At times a kind of 16th century Ocean’s Eleven mixed with poignant ruminations upon the powerlessness of the individual in the face of overwhelming church authority, Buckley’s novel swings unexpectedly and brilliantly between lighthearted comedy, brutal violence, and heartfelt romance in ways perhaps only available to the comic novel form.


The Relic Master

Christopher Buckley

New York: Simon & Schuster, 2015.

$27.00 (hardback)

380 pages


Martin Luther once said “I’m fed up with the world, and it is fed up with me. I’m quite content with that. The world thinks that if it is only rid of me everything will be fine, and it will accomplish this. After all, it’s as I’ve often said: I’m like a ripe stool and the world’s like a gigantic anus, and so we’re about to let go of each other.” (Table Talk, #5537).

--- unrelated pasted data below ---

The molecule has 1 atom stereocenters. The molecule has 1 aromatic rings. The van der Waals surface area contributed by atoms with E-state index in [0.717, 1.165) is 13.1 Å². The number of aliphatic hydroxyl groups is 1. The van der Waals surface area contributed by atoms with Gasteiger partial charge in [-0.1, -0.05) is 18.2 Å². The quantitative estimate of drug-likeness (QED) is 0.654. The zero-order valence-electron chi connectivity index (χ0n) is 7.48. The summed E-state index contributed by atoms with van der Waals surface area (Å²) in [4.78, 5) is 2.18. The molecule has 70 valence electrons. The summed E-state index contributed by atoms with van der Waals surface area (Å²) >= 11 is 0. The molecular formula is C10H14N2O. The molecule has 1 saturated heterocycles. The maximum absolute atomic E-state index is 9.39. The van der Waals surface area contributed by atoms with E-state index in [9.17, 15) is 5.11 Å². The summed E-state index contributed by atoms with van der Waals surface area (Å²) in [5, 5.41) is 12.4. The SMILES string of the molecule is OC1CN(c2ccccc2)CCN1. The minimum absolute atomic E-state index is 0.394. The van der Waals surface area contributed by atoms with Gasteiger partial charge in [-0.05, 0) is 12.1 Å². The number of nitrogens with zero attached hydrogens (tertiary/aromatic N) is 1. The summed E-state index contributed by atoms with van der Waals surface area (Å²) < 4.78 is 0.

Not exactly the image of Martin Luther that was pitched to us in history class, nor perhaps, what we would currently imagine of the man who pounded the 95 theses into the church door (there’s a pun in there somewhere). Yet, this is one of the consequences of historical distance, in terms of both chronology and hero worship. 2017 will be 500 years exactly from the date Luther broke out his hammer, and it is difficult to keep in mind how brutal, violent, and by modern standards, even vulgar, much of the period in which the Reformation occurred really was.

This is compounded by the fact that for the average American, the Protestant Reformation is little more than another definition to be memorized for an exam, then forgotten as quickly as possible. It is a distant piece of ancient history, an incunabulum covered in dust and mold, somewhere on the back of history’s shelf, its relevance and importance long forgotten amidst the stacks of modern Christianity. Especially in a world where the differences between transubstantiation and a symbolic gesture no longer hold the deadly consequences of the 16th century, it can be difficult for the average person to remember the kind of church culture Martin Luther rebelled against—even moreso to imagine the experiences of a citizen in the midst of that political and social upheaval.